Faculté des sciences et de médecine

Quantification of mass transfers and mineralogical transformations in a thrust fault (Monte Perdido thrust unit, southern Pyrenees, Spain)

Trincal, Vincent ; Charpentier, Delphine ; Buatier, Martine D. ; Grobéty, Bernard ; Lacroix, Brice ; Labaume, Pierre ; Sizun, Jean-Pierre

In: Marine and Petroleum Geology, 2014, vol. 55, p. 160-175

In fold-and-thrust belts, shortening is mainly accommodated by thrust faults which are preferential zones for recrystallisation and mass transfer. This study focuses on a detachment fault related to the emplacement of the Monte Perdido thrust unit in the southern Pyrenees. The studied fault zone consists of a 10 m thick intensively foliated phyllonite developed within the Millaris marls, of... More

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    Summary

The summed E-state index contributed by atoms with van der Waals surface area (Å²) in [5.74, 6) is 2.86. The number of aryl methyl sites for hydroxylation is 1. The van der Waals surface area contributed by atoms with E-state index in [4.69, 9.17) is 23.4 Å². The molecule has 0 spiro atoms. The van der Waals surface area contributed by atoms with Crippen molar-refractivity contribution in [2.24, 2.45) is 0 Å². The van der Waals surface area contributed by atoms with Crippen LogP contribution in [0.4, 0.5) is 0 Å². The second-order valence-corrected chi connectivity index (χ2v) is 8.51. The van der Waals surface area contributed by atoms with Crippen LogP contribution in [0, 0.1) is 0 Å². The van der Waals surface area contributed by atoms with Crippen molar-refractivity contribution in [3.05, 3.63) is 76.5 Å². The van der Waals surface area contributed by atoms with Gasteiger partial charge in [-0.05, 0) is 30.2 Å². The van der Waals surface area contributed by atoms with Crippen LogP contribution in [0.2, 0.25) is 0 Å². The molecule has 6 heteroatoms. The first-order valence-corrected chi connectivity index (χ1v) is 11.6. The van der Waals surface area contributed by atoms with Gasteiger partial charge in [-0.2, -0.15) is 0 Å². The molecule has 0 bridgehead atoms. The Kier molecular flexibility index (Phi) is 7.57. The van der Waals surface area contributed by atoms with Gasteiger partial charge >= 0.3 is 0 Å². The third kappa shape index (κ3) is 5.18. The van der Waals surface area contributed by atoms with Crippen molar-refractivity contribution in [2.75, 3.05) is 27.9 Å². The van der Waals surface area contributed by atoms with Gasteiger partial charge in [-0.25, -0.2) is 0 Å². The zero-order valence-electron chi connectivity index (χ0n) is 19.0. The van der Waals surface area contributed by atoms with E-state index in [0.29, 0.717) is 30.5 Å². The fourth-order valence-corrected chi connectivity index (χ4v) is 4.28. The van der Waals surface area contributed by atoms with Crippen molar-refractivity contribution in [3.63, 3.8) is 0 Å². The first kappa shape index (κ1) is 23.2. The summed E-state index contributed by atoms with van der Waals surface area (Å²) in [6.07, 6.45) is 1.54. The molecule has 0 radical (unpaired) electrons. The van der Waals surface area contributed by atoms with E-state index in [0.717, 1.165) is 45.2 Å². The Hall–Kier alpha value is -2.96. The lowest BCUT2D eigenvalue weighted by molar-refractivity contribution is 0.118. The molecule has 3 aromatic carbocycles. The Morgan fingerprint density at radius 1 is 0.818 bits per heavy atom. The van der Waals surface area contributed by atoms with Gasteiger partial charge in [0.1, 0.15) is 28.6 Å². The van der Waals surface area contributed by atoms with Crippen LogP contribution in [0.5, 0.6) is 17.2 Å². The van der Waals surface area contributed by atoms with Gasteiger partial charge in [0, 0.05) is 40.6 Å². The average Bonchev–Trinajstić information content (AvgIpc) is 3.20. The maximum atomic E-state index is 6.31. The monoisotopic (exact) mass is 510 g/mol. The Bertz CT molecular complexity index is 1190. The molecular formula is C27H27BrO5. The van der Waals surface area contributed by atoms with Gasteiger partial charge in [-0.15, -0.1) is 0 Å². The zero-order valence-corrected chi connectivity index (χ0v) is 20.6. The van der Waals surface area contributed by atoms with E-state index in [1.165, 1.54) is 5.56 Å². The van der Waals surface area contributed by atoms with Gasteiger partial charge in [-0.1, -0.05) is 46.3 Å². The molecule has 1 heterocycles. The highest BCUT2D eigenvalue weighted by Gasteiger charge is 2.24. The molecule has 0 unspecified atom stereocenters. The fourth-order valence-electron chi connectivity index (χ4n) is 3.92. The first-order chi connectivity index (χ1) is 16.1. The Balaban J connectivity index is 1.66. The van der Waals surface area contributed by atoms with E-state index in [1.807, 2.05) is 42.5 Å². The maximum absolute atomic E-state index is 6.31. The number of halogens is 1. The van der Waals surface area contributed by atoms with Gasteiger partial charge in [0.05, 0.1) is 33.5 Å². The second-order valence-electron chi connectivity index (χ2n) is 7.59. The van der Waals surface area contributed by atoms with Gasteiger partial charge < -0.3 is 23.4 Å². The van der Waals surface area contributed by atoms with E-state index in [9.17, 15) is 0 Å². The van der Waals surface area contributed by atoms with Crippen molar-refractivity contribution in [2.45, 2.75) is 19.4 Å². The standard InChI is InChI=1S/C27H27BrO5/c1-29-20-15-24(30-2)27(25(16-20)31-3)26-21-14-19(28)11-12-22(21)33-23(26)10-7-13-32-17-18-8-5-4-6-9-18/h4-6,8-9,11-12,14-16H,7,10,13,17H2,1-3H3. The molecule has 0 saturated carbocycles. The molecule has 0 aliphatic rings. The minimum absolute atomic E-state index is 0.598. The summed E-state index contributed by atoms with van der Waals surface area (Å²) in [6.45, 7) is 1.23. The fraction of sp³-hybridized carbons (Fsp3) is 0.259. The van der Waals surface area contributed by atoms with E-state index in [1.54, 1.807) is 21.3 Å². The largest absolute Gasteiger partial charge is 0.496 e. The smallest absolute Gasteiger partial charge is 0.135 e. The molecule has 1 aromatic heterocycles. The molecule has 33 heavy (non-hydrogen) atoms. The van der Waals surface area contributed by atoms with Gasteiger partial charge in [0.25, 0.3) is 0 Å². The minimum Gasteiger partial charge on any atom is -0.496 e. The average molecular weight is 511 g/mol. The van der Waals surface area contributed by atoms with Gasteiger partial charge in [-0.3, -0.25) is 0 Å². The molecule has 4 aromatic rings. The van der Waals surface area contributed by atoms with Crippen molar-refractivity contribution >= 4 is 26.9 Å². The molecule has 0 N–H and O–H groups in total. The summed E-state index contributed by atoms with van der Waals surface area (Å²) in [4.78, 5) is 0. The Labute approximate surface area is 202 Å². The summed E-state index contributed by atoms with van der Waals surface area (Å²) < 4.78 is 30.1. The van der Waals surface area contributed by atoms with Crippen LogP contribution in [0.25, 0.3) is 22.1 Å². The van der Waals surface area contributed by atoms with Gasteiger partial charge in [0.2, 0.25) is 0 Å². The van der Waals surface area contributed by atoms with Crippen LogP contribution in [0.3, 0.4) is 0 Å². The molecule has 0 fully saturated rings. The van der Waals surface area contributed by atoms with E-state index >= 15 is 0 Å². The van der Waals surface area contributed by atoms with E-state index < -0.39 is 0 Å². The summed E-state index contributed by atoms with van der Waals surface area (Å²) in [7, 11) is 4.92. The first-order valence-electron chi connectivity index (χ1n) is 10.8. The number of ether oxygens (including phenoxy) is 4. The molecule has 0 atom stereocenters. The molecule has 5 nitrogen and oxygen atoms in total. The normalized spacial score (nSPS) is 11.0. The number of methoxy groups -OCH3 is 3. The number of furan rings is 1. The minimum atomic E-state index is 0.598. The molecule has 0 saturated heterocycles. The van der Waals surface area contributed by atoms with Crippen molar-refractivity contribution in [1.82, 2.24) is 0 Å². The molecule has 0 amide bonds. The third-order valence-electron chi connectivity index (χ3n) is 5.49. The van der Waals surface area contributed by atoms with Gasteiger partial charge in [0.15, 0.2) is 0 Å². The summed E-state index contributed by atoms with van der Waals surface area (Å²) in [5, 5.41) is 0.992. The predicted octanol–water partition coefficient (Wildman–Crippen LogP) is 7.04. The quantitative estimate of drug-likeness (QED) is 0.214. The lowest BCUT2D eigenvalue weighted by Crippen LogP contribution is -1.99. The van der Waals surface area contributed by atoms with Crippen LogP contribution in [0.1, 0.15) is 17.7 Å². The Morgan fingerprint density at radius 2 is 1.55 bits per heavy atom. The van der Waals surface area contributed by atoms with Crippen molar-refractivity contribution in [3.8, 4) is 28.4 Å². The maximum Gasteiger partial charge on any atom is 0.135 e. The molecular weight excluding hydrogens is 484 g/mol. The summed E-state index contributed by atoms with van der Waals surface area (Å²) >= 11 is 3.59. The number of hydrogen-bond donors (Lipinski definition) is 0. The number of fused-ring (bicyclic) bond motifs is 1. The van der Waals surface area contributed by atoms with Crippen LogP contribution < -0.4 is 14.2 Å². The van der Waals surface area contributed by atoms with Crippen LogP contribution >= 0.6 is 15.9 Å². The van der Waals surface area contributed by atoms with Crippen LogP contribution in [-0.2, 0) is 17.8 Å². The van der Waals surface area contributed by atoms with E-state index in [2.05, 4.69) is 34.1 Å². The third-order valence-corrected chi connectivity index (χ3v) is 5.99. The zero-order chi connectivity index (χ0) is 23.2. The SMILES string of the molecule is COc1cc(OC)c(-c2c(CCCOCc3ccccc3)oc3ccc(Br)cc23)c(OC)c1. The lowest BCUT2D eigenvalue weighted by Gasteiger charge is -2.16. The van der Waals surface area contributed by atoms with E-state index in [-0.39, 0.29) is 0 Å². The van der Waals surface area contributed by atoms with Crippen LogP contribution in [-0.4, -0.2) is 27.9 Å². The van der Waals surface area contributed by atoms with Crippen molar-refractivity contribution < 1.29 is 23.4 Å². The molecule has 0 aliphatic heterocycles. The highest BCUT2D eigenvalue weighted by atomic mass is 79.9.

In fold-and-thrust belts, shortening is mainly accommodated by thrust faults which are preferential zones for recrystallisation and mass transfer. This study focuses on a detachment fault related to the emplacement of the Monte Perdido thrust unit in the southern Pyrenees. The studied fault zone consists of a 10 m thick intensively foliated phyllonite developed within the Millaris marls, of Eocene age. The lithological homogeneity of the hanging wall and footwall allows us to compare the Millaris marls outside the fault zone with the highly deformed marls located in the fault zone and to quantify the chemical, mineralogical and volumetric changes related to deformation processes along the fault. The Millaris marls are composed of detrital quartz, illite, chlorite, minor albite and pyrite, in a micritic calcite matrix. In the fault zone, the cleavage planes are marked by clay minerals and calcite ± chlorite veins attest to fluid–mineral interactions during deformation. The mineral proportions in all samples from both the fault zone and Millaris marls have been quantified by two methods: (1) X-ray diffraction and Rietveld refinement, and (2) bulk chemical analyses as well as microprobe analyses to calculate modal composition. The excellent agreement between the results of these two methods allows us to estimate mineralogical variations using a modification of the Gresens' equation. During fault activation, up to 45 wt% of calcite was lost while the amounts of quartz and chlorite remained unchanged. Illite content remained constant to slightly enriched. The mineralogical variations were coupled with a significant volume loss (up to 45%) mostly due to the dissolution of micritic calcite grains. Deformation was accompanied by pressure solution and phyllosilicates recrystallisation. These processes accommodated slip along the fault. They required fluids as catalyst, but they did not necessitate major chemical transfers.